THIS illustrious lawyer, son of Robert Coke Esq., was born at Mileham in the county of Norfolk, in 1550. At ten years of age, he was sent to the freeschool, Norwich; and thence removed to Trinity College, Cambridge. From Trinity College, after a residence of about four years, he migrated to Clifford's Inn, London; and, the year following, was entered a student of the Inner Temple. The first occasion of his rise, as we learn from Lloyd, was his stating the case of the Temple-cook so exactly that the whole bench took notice of him. At six years' standing he was called to the bar, a circumstance in that age deemed extraordinary. He has himself informed us, that the first cause he moved in the King's Bench was in Trinity Term, 1578; when he was counsel for Mr. Edward Denny, Vicar of North Ingham in the county of Norfolk, in an action of
* AUTHORITIES. Hume's History of England; Rushworth's Historical Collections; and British Biography.
Scandalum Magnatum brought against him by Henry Lord Cromwell.*
About the same time, he was appointed reader of Lyon's Inn, which office he held three years; and his reputation increasing rapidly, he soon came into great practice. When he had been at the bar about seven years, he married Bridget, daughter and co-heiress of John Paston Esq., a lady of one of the best families in Norfolk, who brought him thirty thousand pounds. This connexion accelerated his advancement. The cities of Coventry and Norwich chose him their Recorder; and he was engaged in all the important causes in Westminster Hall. He was, also, in high credit with the Lord Treasurer Burghley,† and was frequently consulted about the affairs of the Queen, to whom in 1592 he was appointed Solicitor. His large estate, combined with his eminent character, recommended him to the freeholders of his county, by whom he was returned knight of the shire: in the parliament held 35 Eliz., he was chosen Speaker of the House of Commons; and, soon afterward, he was made Attorney General.
Having about this time lost his wife, by whom he had ten children, he in 1598 paid his addresses to Lady Hatton, relict of Sir William Hatton, and
* Of this remarkable cause an account is given in Coke's Reports.
+"Burghley," observes Mrs. Macaulay, "found so much solid judgement in him, that he promoted him before his own kinsman Bacon, whose law-learning he accounted somewhat superficial." It is to be lamented, that in his first official capacities, as Solicitor and Attorney General, he too often gave a legal colouring to the most tyrannical of the minister's practices.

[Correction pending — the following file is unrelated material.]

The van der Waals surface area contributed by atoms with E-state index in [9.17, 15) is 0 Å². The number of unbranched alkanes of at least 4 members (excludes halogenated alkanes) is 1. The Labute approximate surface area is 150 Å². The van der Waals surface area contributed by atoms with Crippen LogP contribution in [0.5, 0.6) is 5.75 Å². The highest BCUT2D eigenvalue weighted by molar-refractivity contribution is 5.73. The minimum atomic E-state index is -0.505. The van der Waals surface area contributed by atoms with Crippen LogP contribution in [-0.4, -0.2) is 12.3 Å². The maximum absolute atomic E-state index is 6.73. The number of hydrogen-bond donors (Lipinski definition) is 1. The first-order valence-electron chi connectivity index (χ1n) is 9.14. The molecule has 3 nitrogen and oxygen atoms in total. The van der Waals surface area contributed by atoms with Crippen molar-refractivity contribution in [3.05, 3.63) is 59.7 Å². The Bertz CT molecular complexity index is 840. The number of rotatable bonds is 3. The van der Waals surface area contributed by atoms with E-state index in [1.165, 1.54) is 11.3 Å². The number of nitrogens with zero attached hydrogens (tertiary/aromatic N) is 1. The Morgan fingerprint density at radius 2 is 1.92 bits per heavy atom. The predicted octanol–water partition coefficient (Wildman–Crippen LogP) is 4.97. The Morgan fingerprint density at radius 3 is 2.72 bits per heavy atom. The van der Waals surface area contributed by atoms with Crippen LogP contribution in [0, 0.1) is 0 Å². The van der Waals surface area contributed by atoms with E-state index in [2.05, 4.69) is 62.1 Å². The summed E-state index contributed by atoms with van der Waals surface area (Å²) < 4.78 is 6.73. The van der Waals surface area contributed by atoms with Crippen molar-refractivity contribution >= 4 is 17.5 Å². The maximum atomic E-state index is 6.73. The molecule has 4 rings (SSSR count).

sister to Thomas Lord Burghley, subsequently Earl of Exeter. This new marriage, advantageous as it was in other respects, made no addition to his domestic felicity, as he and his lady were frequently on ill terms with each other. The very celebration of it, from an unfortunate circumstance by which it was attended, occasioned no small disquiet. In consequence of a number of irregular marriages, Archbishop Whitgift had about this period injoined the Bishops of his province rigorously to prosecute all such persons as should offend in the solemnisation of their nuptials, in point either of form, of time, or of place. Whether Mr. Coke regarded his own and his lady's quality, and their being married with the consent of the family, as setting them above such restrictions or not, is uncertain: but they were married in a private house, without either banns or licence. These illustrious delinquents in consequence, with the Rev. Mr. Bothwell, Rector of Okeover in the county of Rutland, Thomas Lord Burghley, and several others, were prosecuted in the Archbishop's court. On their submission by their proxies, however, they were absolved from excommunication, and the penalties consequent upon it; 'because,' adds the record, they offended not out of contumacy, but through ignorance of the law in that point.'
The affair of most importance, in which as Attorney General he took a part during the reign of Elizabeth, was the prosecution of the Earl of Essex,*
After laying open the nature of the treason, and the numer ous favours which Essex had received from the Queen, he is said to have closed with these words; that "by the just judgement of 2 N